In the early hours of today 27th February 2018, a member Kweku Osei asked this question, “Please can someone help with the difference between ambiance mic and a room mic”?
Now this is a platform where most producers, sound engineers and beat makers exchange ideas. All manner of music or sound related issues are discussed on this platform. Sometimes it get so heated those who cant stay exist the page but soon they send request to be Waxi the administrator to add them back. Once a while we all stray into religion and drugs related issues which becomes so controversial and very uncomfortable with a lot of the members. Members do share very creative ideas all the time however, Panji’s response to Kweku Osei question this morning left everybody wondering if Panji has been waiting for all this while for this particular question to be asked. Below is his response to the simple question Osei asked, “Please can someone help with the difference between ambiance mic and a room mic”?
As far as i know, the technique of recording drums mostly with a mono microphone from a distance is drum room mic, and the process of adding a little space to close mic drums (often stereo) would be ambient. For me, the greatest advantage of digital recording is being able to time align percussive recordings. On analogy, the secret was to make sure every microphone was a similar distance from source. This compromises sound but, with digital, you can actually time align a drum kit and the sound becomes so much tighter…. ESP overhead (s) or room microphones which will have a delay of 1/30 of a second in a 10m drum room (Much smaller than TV3).
The room reverb is often recorded by sticking a mic in a corner of the room facing away from room. Put your head in the corner of any rectangular room whilst you play music and you will hear a huge change in sound. It is even more dramatic if you cover the ear facing the room, that is why removing corners from rooms is the first step towards good acoustics, so even our ancestors who lived in round houses knew that. It is just kpelems (Shine)… ambience and room i am sure the difference is time delay and stereo p3h as somebody much more concerned with harmony and rhythm than sound, if i am going to use a lot of overhead mic, I prefer a single mono overhead (large diaphragm, omni mode) to small diaphragm stereo overheads..the drums have more focus and bite… try and see… if you use very little overheads (with plenty hipass) in mix doesn’t make such big difference.
Stereo is an obsession with long continuous sounds (organ, strings) not short heavy percussive sounds, where mono is ALWAYS better. So only crashes and cymbals benefit from a stereo overhead, but all the other drums lose. Also, the overhead microphone needs to be the same distance from the kik drum AND the snare to work best, so there is only one position that it can be.. and its not that far from the drummer’s ear. The reason why single microphone recordings… Ella Fitzgerald, Nina Simone, Nat King Cole are mono single microphone recordings… and they sound great because the focus of the recording is perfect… the more microphones you use, the harder it is to create that focus in the mix… time aligning can help, but you can only time align every other microphone to one main or central mic… for African dance music, the kik or snare works… you can gate Kik and toms hard, but you can’t gate a hi hat or even snare hard enough to remove cross talk and phasing, so avoiding it is better than to time aligning.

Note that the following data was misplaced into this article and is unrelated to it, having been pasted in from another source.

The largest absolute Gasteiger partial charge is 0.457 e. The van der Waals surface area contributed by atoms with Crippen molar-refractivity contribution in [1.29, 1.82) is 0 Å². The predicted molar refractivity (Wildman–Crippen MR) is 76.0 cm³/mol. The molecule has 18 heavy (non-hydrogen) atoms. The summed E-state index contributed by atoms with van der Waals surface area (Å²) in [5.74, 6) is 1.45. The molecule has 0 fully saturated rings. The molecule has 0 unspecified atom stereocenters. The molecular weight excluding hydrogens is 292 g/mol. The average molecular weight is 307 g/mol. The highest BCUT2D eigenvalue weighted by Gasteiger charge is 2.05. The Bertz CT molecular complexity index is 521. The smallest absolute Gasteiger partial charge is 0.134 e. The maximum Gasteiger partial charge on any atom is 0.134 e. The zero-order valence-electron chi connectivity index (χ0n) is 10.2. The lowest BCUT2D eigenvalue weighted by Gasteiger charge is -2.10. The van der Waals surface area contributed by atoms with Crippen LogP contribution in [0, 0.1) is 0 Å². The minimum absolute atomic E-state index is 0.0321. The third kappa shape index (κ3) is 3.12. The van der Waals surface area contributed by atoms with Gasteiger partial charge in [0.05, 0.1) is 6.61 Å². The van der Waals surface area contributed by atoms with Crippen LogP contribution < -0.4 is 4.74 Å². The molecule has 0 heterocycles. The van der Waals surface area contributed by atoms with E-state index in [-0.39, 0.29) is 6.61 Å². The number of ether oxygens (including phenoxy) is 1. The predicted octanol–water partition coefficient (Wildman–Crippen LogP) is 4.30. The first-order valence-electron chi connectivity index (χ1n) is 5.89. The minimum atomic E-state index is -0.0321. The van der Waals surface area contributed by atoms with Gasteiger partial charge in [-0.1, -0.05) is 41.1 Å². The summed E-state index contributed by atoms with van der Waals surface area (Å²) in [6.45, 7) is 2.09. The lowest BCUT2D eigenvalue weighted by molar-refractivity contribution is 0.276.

If your overhead is same distance from kik and snare, hihat too is almost 100% p3p33p3 (exact). If your Kik mic is ALSO same distance from kik drum beater, murder sound already… that is why a mic from the foot side of kik does not mix with back unless it is far away… also the double extended kik drum works similarly… the kik drum mic is now almost same distance or further from beater as overhead, as opposed to opposite. where normally overhead is much further from kik than kik mic…
same problem if you record fontomfrom from top and bottom simultaneously… one mic is much further from beater than the other… digital time align solves this and suddenly your drums seem much bigger… almost like you can see them in front of you… the difference a few clicks makes can be incredible… but all can be easily avoided by always keeping microphone distances equal as possible… a few inches is a big difference in drums, but less so with a saxophone because the attack is much softer… phasing matters less..
So European engineers have never really been concerned by this, because it does not affect a chamber recording, or a symphony orchestra or choir recording. Because no sounds with sharp attacks… but try and record a drum circle and its very different… so we must find solutions to our unique problems and needs.